I've created a program for the Tic Tac Toe game. I'm working on an exercise posted on the cplusplus.com website. Here is the exercise:
variables, data types, and numerical operators
logic (if statements, switch statements)
loops (for, while, do-while)
Make a two player tic tac toe game.
★ Modify the program so that it will announce when a player has won the game (and which player won, x or o)
★★ Modify the program so that it is a one player game against the computer (with the computer making its moves randomly)
★★★★ Modify the program so that anytime the player is about to win (aka, they have 2 of 3 x's in a row, the computer will block w/ an o)
I have so far reached the one star ★ part of the exercise and noticed that the program requires arrays, which I have not used. I'm not exactly sure how to use arrays to do the exercise. Could someone point me in the right direction ans well as critiquing my existing code? Here's my code so far:
Try to rewrite your printBoard() function using loops. You will of course need to pass in the board array as a parameter.
It says that arrays are required in the 'Requires' part of the question. I cant see how arrays will make this simpler. From the sample code that you have posted, it would look almost similar to the original code without arrays. Could you elaborate on this?
What is the difference in all of those if-else statements? They are all the same thing except the number. What if it this were "super" tic-tac-toe board, say a 36x36 board? Would you write 36 if() statements to see which cell gets the mark? (I use 36 if you allow 0-9, A-Z for valid input moves).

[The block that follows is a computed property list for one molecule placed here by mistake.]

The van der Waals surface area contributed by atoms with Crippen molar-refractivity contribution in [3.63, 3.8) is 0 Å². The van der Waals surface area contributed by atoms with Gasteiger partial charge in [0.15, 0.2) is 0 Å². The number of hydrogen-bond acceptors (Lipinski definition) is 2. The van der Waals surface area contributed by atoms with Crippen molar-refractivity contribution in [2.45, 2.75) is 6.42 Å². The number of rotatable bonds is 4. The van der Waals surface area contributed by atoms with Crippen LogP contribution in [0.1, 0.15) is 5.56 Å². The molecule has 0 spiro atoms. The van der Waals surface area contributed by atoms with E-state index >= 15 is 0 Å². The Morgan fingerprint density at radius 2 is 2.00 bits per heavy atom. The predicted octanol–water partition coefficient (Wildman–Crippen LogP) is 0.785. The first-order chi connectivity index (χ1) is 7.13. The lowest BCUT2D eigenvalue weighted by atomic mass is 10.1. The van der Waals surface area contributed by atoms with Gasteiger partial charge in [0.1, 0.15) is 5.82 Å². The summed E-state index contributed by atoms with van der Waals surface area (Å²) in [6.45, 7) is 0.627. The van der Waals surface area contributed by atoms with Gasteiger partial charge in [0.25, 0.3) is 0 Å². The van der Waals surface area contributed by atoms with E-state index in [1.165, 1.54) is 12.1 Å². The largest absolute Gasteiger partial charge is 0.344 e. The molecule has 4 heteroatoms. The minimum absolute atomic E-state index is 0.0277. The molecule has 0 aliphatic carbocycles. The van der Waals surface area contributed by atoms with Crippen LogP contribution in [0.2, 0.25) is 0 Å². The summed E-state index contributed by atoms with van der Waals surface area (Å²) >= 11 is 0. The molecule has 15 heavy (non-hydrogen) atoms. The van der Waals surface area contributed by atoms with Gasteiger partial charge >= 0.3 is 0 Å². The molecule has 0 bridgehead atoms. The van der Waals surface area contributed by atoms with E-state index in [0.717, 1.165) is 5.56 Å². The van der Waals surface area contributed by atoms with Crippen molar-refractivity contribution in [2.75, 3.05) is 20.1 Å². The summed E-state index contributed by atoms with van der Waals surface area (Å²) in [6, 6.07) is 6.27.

Here is an obvious place where an array and looping makes a difference.
That one piece of code above where cell is a 1D array is equivalent to that entire repeated code you wrote. Note the usage of a string that has "123456789", and all I'm doing is looping through the string, seeing if any of the items is equal to one of the characters.
As a matter of fact, here is an even shorter version, without having to write a loop:
cin >> move;
const char* allMoves = "123456789";
const char* pStr = strchr(allMoves, (int)move);
if ( pStr ) // move has been found
cell[pStr - allMoves] = mark; // this marks the correct cell with the mark
// invalid move
Anytime you see code that has a repeated pattern, it can be rewritten using loops, arrays, calling a function that does the looping internally, containers, or if its a difference in type, then a template class or function can be written.
I didn't do the 2d version as Lindley suggested (which I would have suggested also) -- I took the code you did write to show how even a simple change to a 1d array makes the code much shorter.
Last edited by Paul McKenzie; October 28th, 2011 at 12:23 AM.